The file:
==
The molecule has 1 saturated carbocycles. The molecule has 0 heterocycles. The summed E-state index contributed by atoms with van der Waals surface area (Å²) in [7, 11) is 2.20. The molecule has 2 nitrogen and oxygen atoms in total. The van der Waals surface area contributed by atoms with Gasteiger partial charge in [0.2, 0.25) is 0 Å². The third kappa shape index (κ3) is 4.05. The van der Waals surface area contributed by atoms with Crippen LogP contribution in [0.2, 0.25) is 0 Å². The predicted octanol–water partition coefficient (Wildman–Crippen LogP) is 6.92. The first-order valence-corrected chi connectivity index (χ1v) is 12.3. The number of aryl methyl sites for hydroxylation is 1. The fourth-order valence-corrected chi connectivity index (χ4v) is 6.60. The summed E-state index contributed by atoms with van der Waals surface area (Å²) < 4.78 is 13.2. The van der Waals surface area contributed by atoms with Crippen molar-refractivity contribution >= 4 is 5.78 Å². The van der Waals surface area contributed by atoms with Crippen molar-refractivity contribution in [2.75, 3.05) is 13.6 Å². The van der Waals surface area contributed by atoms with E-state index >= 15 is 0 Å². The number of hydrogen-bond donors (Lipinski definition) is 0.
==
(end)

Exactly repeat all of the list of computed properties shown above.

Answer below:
The molecule has 1 saturated carbocycles. The molecule has 0 heterocycles. The summed E-state index contributed by atoms with van der Waals surface area (Å²) in [7, 11) is 2.20. The molecule has 2 nitrogen and oxygen atoms in total. The van der Waals surface area contributed by atoms with Gasteiger partial charge in [0.2, 0.25) is 0 Å². The third kappa shape index (κ3) is 4.05. The van der Waals surface area contributed by atoms with Crippen LogP contribution in [0.2, 0.25) is 0 Å². The predicted octanol–water partition coefficient (Wildman–Crippen LogP) is 6.92. The first-order valence-corrected chi connectivity index (χ1v) is 12.3. The number of aryl methyl sites for hydroxylation is 1. The fourth-order valence-corrected chi connectivity index (χ4v) is 6.60. The summed E-state index contributed by atoms with van der Waals surface area (Å²) < 4.78 is 13.2. The van der Waals surface area contributed by atoms with Crippen molar-refractivity contribution >= 4 is 5.78 Å². The van der Waals surface area contributed by atoms with Crippen molar-refractivity contribution in [2.75, 3.05) is 13.6 Å². The van der Waals surface area contributed by atoms with E-state index >= 15 is 0 Å². The number of hydrogen-bond donors (Lipinski definition) is 0.